Epyc video conferencing review

Many neat features but a buggy interface

Epyc video conferencing review
(Image: © IDrive)

TechRadar Verdict

Epyc video conferencing is priced competitively, but performance and usability problems stop it from shining.


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    Easy to share meeting room info


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    User interface quirks

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    Middling video quality

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Epyc is a video conferencing tool from the developers of RemotePC and IDrive. It’s relatively new on the market, with the Epyc website and mobile apps first appearing in mid-2020. Essentially, it is a standalone version of RemotePC Meeting, which is a video conferencing tool only available as part of a larger software suite.  

In our Epyc video conferencing review, we test whether the newcomer can compete with the best video conferencing software on the market.

Epyc video conferencing: Plans and pricing

Epyc has one free plan and one paid plan. The free plan limits the length of your meetings to one hour, and there’s limited recording and no user management features.

The paid price plan is $9.95/host. There are no limits on the number of meetings you can have, the length of the meetings, or the length of any recordings made.

Epyc video conferencing has one free plan and one paid plan (Image credit: IDrive)

Epyc video conferencing: Features

Epyc video conferencing has a long list of features designed to make company video conferencing easier and more effective.

It’s easy to invite people to your meetings: you just send them a URL. Meetings can be scheduled in advance, with support for Google, Yahoo, and Outlook calendars. You can send out batch emails inviting people to your meetings and manage users in the administration console. A Chrome extension makes it possible to join meetings with a single click.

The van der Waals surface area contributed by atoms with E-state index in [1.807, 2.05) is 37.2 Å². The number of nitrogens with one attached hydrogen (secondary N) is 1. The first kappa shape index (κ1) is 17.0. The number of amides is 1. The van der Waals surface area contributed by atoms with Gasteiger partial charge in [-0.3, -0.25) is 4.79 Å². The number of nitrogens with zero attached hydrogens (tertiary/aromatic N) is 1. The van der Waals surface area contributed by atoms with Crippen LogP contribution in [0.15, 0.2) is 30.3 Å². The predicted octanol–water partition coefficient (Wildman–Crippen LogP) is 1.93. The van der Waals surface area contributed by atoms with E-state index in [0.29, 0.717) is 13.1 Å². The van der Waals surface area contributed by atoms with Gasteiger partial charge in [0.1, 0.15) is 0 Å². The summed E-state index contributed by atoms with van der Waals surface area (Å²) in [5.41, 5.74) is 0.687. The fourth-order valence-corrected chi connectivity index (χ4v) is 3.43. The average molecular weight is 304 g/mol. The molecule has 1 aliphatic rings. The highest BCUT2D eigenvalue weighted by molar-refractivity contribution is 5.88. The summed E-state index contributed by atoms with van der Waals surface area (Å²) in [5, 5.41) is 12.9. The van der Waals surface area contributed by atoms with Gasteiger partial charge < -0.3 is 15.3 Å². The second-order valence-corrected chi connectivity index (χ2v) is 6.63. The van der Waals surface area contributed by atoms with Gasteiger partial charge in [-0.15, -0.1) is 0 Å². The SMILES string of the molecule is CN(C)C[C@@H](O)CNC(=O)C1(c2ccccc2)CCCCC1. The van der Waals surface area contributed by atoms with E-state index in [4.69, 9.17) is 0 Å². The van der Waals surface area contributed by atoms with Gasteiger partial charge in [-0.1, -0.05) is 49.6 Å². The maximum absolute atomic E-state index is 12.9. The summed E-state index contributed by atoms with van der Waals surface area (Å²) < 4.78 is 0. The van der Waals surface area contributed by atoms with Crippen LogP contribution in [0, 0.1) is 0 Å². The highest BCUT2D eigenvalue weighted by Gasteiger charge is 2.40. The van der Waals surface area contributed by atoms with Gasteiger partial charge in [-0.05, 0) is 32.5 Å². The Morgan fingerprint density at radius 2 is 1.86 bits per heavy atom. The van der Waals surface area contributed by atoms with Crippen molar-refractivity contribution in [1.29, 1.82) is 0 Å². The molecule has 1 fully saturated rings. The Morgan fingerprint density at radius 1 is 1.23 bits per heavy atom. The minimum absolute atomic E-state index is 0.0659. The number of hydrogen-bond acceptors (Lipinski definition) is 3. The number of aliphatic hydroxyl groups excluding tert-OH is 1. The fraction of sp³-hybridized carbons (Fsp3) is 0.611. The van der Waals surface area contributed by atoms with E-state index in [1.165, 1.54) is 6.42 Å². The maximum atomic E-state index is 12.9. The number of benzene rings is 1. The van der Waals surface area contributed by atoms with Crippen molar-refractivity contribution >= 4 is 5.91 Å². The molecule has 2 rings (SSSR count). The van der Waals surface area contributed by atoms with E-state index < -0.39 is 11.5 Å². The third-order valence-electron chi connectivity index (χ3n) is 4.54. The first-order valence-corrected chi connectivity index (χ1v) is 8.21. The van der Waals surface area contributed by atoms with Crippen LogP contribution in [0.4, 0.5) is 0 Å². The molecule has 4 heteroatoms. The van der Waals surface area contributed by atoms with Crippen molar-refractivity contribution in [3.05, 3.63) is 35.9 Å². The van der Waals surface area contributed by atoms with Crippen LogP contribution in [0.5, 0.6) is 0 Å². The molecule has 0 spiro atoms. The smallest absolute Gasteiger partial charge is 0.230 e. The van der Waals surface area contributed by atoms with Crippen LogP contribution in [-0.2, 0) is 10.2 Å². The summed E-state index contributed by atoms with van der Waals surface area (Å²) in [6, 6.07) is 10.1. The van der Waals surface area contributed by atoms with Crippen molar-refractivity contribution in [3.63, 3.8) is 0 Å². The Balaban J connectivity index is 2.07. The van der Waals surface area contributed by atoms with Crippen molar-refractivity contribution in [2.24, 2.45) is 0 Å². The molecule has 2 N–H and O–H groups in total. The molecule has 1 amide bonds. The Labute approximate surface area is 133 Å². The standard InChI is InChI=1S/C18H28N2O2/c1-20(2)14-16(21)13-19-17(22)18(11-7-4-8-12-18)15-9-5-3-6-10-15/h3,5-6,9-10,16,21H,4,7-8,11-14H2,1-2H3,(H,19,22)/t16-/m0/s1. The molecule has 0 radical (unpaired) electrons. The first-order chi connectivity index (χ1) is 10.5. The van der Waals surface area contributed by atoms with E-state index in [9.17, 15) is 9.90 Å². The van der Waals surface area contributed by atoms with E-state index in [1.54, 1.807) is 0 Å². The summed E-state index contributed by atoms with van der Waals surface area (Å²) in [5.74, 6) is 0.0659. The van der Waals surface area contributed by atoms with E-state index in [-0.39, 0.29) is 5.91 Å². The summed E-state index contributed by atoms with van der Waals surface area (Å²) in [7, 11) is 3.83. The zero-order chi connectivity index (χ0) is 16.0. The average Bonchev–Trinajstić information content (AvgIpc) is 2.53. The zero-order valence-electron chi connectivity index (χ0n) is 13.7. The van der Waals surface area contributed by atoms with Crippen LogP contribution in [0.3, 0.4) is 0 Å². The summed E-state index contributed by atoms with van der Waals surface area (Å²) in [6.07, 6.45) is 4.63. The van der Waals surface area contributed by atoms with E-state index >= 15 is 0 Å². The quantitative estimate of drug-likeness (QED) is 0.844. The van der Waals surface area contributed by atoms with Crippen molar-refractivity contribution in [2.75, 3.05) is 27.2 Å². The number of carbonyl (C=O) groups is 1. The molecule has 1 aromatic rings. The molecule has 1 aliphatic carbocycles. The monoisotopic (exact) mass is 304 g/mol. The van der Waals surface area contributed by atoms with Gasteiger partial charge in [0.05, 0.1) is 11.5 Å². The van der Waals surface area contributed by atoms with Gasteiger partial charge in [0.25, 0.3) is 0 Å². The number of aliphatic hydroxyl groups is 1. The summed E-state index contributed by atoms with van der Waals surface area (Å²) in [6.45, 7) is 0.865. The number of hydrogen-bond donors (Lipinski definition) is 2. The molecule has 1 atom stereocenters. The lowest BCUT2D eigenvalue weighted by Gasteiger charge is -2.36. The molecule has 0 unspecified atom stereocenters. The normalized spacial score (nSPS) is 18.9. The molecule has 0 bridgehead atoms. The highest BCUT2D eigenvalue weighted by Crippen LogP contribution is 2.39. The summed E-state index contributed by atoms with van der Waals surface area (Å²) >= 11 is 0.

If an employee can’t attend a video conference because of a poor internet connection, they can phone in instead. All they have to do is call the number and enter the right PIN to join your meeting.

Participants in video conferences can exchange messages and share files. You can share your screen or part of it, and there’s a powerful whiteboard for brainstorming ideas with other attendees. Meetings can be recorded, and you can use a virtual greenscreen background to make your presentations more professional.

You can share your screen, applications, or browser tabs using Epyc (Image credit: IDrive)

Epyc video conferencing: Interface and in use

You can use Epyc video conferencing through your web browser, and there’s a desktop app too. There are basic apps for Epyc on the Apple App Store and Google Play Store, but we found that some features didn’t work on them. For example, when someone shared their screen on Epyc, it didn’t show up on the mobile app. The mobile interface also lacks refinement. Sometimes it’s not clear how to return to the main menu from the submenus, and there’s inconsistency in how some of the submenus are accessed.

We found the quality of videos to be underwhelming and the latency to be quite high. Even with a video camera recording at 30 frames per second, the received video was consistently around two to three frames per second on a 68 Mbps internet connection.